Why call they a creature ‘united,’*
How can he achieve travelling and journey?


Union with “The Truth” is separation from the creature state,*
Friendship with Him is estrangement from self.*
470 When the contingent wipes off the dust of contingency,
Nothing remains save Necessary Being.
The existence of the two worlds is as a dream,
In the moment of eternity they become naught.
He who is ‘united’ is not a creature,*
The perfect man says not so.
How shall not being find entrance at that door?
What connection has the dust with the Lord of Lords?
How can not being be united with “The Truth?”
How can not being achieve travelling and journey?
475 If your soul were cognizant of this mystery,
You would straightway say “God pardon my error.”*
You are non-existent,* and not being is ever immovable,
How can this non-existent contingent move to the necessary?
No substance possesses objectivity* without accidents,
And what is an accident?—what “endures not two moments.”
Philosophers, who have written on natural science,
Define bodies by length, breadth and depth.*
What then is matter but an absolute nonentity
Wherein is demonstrated form?
480 As then form without matter is not self existent,*
So too matter without a form is naught but not being.
All the bodies in the universe consist of these two nonentities,
Whereof nothing is known, but their non-existence.
Consider then their whole essence without more or less,*
In itself it is neither existent nor non-existent.*
Look upon contingent being in spirit and in truth,
For apart from necessary being it is naught.
Absolute Being by its own perfection is pervading all,*
Phenomenal objects are mere imaginary things;*
485 Imaginary things are not really existent,
Though the numbers are many, only One is counted.
The world has only a simulated existence,
Its state is but an insubstantial pageant and a farce.*


The mist is raised up out of the sea,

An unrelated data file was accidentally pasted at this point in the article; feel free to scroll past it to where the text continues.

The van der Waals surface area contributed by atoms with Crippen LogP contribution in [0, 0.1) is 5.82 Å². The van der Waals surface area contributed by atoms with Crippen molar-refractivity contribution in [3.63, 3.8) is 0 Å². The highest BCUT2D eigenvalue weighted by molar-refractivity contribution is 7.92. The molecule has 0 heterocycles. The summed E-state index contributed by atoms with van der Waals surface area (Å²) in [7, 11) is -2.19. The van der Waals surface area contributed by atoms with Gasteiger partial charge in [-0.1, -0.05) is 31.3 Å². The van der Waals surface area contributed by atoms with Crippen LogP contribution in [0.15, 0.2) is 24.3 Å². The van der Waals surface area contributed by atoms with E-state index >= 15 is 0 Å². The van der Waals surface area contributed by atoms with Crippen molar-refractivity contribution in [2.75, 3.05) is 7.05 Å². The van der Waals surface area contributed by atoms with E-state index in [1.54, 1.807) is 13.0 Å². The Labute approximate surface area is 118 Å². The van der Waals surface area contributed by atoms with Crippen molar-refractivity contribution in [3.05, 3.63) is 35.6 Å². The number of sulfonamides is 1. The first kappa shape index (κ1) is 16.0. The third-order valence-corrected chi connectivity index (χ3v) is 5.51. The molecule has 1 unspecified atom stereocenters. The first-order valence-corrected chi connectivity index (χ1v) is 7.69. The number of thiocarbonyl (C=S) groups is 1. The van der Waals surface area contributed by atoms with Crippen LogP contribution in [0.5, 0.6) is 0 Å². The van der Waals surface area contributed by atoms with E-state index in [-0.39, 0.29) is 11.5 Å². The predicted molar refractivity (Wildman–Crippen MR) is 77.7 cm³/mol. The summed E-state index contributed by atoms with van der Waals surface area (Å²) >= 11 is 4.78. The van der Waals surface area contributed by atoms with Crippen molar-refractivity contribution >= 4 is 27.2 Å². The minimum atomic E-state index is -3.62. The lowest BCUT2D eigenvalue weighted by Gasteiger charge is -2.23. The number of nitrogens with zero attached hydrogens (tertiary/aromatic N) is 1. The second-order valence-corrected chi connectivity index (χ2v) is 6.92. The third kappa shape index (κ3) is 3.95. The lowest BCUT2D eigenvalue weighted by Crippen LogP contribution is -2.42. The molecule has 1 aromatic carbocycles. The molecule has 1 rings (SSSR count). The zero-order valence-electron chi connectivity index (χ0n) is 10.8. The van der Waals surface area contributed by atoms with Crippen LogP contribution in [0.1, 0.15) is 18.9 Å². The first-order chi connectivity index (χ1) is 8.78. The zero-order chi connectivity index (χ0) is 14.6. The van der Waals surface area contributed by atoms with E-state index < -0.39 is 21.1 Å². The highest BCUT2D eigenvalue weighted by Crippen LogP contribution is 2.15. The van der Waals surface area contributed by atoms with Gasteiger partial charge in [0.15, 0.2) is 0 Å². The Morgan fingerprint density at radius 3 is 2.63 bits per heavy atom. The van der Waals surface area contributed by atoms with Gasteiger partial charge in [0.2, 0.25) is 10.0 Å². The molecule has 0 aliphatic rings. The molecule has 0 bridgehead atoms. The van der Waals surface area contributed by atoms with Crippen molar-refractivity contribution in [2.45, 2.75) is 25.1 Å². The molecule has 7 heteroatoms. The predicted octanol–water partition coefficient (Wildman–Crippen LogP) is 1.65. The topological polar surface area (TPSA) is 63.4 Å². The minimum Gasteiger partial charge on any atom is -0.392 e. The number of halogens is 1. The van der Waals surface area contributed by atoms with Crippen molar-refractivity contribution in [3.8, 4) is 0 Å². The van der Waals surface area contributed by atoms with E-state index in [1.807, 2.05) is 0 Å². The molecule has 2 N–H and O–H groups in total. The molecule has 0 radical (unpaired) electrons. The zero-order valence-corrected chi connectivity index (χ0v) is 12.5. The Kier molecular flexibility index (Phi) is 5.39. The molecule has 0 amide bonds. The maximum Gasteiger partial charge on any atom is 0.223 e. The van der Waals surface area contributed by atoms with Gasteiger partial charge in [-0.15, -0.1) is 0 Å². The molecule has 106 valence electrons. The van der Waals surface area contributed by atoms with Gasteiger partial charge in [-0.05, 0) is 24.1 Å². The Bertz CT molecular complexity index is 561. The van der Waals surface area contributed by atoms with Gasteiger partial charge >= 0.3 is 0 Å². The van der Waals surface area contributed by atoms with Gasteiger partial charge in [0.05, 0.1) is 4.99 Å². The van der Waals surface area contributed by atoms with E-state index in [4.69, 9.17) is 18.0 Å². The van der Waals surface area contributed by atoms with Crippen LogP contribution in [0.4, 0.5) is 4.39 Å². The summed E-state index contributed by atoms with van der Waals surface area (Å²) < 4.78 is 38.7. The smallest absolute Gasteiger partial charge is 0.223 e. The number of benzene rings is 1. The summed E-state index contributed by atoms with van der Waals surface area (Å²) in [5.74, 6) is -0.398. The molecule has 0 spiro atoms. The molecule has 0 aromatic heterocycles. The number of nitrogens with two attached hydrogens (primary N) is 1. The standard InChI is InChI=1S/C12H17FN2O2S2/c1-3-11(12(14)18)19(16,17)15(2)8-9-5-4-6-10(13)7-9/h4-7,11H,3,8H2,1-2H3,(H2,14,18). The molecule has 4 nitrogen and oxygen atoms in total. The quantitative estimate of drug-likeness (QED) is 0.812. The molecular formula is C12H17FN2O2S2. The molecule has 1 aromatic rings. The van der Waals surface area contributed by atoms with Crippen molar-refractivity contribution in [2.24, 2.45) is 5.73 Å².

By command of “The Truth” it rains down on the desert
The sun's rays are shed down from the fourth heaven,
And are mingled with the water.
Then the heat strives to ascend on high,
And the water of the sea clings to it.
490 And when with these are joined earth and air,
There comes forth the green and pleasant plant.*
This becomes the food of and is transformed into animals,
Which are eaten by and transmuted into man.
It becomes seed, and passes through divers states,
And then there is born of it another man.
Then when the reasonable soul as a light enters the body,*
There is produced a fair and brilliant form;
It becomes child, youth, adult and then aged man,
It knows wisdom, knowledge, reason, counsel.
495 Then comes his appointed time from the pure presence,
Pure spirit returns to spirit, dust to dust.*
All the parts of the world are like plants,
They are single drops from the ocean of life.*
When the set times of their manifestations pass by,
Their end becomes again their beginning.*
Every one of them tends towards its Centre,
For its nature forsakes not its centripetal character.
Unity is like a sea, albeit a sea of blood,*
Whereout rise thousands of mad waves.
500 Behold how this drop of water from that sea,
Has assumed so many names and forms!
Mist, cloud, rain, dew, clay,
Plant and animal, and perfect man.
In fine it was one drop of water at the first,
Wherefrom all these things were fashioned.*
This universe of reason, soul, heavens and bodies,*
Is as a drop of water in its beginning and ending.
When their appointed time comes to heaven and stars,
Their being is lost in not being.*
505 When a wave strikes it, the world vanishes away,
Then is fulfilled the text “It abounded not yesterday.”*
In a moment this world passes away,
None remains in the house save “The Truth.”
At that moment you attain proximity,
You stripped of ‘self’ are ‘united’ to “The Beloved.”
Union here means the cessation of this dream,
When this dream passes away, it is union.
Say not ‘the contingent outsteps its limits,’*
Contingent becomes not necessary, nor necessary contingent.
510 He who is transcendent in spiritual mysteries,
Says not this, for it is an inversion of verities.
O master! you have a thousand ‘processes’ before you,*
Go and consider your own coming and going.
Of the argument of part and whole and the ‘process’ of man,
I tell you every whit both manifest and secret.